"I told it exactly the way it was, and I gave it my best shot," Russ Potts says. Then he realizes he's using the wrong tense for a candidate for governor of Virginia just a week before the election.
Potts, a Republican state senator from Winchester who's running as an independent, quickly adds that he's not yet officially conceding that his long-shot bid has flopped. But his shoulders are slumped, his voice is down, and his words flit from quiet admissions of failure to bitter cuts at his opponents -- especially Jerry Kilgore.
Here's one aimed at the GOP candidate: "All of a sudden, Kilgore is Mr. Death Penalty because he has to take your mind off the fact that he has no transportation plan, no education plan. His administration would be dominated by social issues while everything else deteriorates."
And another: "With Jerry Kilgore, you're going to have to crater one of the best higher education systems in the country."
Potts eagerly piles on the criticisms of Kilgore, whose campaign he calls cynical and dishonest. He all but outright endorses Democrat Tim Kaine. "I can't do that," Potts says, and then he smiles and does what he can do: He hits Kilgore again.
In the campaign's waning days, Potts woke up before dawn to drive in to Washington for a quick interview on Channel 9's morning show; getting any time on Washington TV is tough for Virginia candidates, so Potts happily withstands hours of traffic from Winchester to Tenleytown. On TV, The Question, inevitably, is asked: Do you really think you have a chance to win?
"If the White Sox can win the World Series," replies Potts -- in a former life, a vice president of said White Sox -- "then Russ Potts can win for governor of Virginia."
Except that the White Sox payroll is $74 million and Potts is trying to win with $1.5 million. Plus, the Sox have name recognition. Potts doesn't, despite the corny "We Want Potts" TV ads featuring Virginians banging kitchen pots (now that's elevating the debate).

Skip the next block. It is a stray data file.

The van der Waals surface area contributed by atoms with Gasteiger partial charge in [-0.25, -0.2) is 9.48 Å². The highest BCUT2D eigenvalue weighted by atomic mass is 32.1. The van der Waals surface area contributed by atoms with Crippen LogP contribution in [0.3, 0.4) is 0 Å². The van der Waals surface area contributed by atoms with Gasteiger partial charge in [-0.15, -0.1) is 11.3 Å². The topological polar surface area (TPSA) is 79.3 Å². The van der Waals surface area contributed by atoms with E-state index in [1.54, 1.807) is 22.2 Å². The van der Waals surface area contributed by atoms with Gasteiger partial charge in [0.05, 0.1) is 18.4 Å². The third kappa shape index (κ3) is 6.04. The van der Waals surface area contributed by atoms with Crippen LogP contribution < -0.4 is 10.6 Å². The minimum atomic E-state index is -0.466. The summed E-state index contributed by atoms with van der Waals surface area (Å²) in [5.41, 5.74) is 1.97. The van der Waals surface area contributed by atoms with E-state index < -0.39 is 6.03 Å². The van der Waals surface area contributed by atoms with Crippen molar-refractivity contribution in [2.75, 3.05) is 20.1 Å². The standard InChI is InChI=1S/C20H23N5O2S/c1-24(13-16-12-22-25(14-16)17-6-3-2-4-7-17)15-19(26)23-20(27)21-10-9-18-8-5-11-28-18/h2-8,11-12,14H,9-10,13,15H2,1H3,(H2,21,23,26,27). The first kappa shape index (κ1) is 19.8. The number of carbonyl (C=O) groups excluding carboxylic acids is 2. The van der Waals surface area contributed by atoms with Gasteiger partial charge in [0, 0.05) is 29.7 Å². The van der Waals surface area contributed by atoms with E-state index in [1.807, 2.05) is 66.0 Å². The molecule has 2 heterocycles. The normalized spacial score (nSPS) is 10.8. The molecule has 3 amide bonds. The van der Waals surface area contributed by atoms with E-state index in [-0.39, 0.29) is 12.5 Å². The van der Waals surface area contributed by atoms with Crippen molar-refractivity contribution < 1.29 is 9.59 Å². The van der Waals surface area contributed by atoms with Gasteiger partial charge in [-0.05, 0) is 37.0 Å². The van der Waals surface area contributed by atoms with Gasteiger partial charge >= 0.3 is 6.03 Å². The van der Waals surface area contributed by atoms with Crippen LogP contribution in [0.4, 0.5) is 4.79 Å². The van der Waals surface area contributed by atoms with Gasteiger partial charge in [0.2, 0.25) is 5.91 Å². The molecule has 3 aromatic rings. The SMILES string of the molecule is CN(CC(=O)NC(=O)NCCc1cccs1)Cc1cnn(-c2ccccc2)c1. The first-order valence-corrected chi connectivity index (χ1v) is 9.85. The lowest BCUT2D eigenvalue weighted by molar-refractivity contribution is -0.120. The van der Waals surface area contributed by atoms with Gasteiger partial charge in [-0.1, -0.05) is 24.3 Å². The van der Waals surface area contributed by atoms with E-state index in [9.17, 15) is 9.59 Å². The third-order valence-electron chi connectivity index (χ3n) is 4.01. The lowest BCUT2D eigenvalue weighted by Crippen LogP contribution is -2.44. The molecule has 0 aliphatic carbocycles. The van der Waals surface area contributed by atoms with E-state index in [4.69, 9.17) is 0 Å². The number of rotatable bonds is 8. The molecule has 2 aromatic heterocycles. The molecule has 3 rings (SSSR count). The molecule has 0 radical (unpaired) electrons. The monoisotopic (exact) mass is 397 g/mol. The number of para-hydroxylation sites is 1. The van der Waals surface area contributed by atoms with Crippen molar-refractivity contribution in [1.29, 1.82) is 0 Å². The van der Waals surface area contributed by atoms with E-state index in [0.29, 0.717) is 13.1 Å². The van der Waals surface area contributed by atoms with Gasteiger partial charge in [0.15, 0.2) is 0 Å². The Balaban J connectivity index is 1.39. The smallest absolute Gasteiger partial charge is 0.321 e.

For all his efforts, Potts has sat consistently at 4 percent in the polls. With Tuesday's outcome pretty much a tossup between Kilgore and Kaine, Potts's name hardly appears in any sentence without the word "spoiler."
While Potts hammered away on roads, education and health care, the campaign morphed into a battle of slick TV spots and rehearsed one-liners about the death penalty, abortion and gay adoption.
"No election should be about God, guns, gays, abortion or illegal immigrants," Potts says. "We're all God's children."
Over coffee and a chocolate muffin at a breakfast joint near the TV studio, Potts removes his game face and begins the postmortem. "I knew it would be tough, but I had no idea it would be this tough," he tells me. "If we could have gotten $5 million, it would've put us on TV enough. To win, I'd have to have spent eight years running. But I have a life and a family and a little business. I'm not wealthy. The parties have this unbelievable fundraising machinery. You can't compete with that."
Potts thought voters would prefer a guy who told it straight over a "totally orchestrated and scripted" campaign. He looked at our clogged roads and told Northern Virginians, "The only way you can ever fix this mess is with money, massive amounts of money."
The response was silence. We're going shopping now. How 'bout them Skins? Where can I find cheaper gas?
Potts grumbles over the campaigns Kilgore and Kaine have run. "You ever been to a funeral where the eulogy was all about how this man stopped this and impeded that and prevented something else? No! In life, you're defined by the things you're for, not the things you're against. But in politics these days, we get these one-dimensional figures. They're against taxes, period. The core reason we got where we are today is the caliber of people entering politics. There are no more Alan Simpsons coming in," he says, recalling the refreshingly frank retired senator from Wyoming.
"Why can't we look people in the eye and say this is what we have to fix, and this is how we're going to pay for it?"
A minute later, he slips back into the past tense about his own campaign. And then he catches himself and adds, "Can't say that till it's over on Tuesday."
The straight talker in this race is throwing curves, but his target is clear: "Jerry Kilgore would be the most horrible governor in my lifetime."
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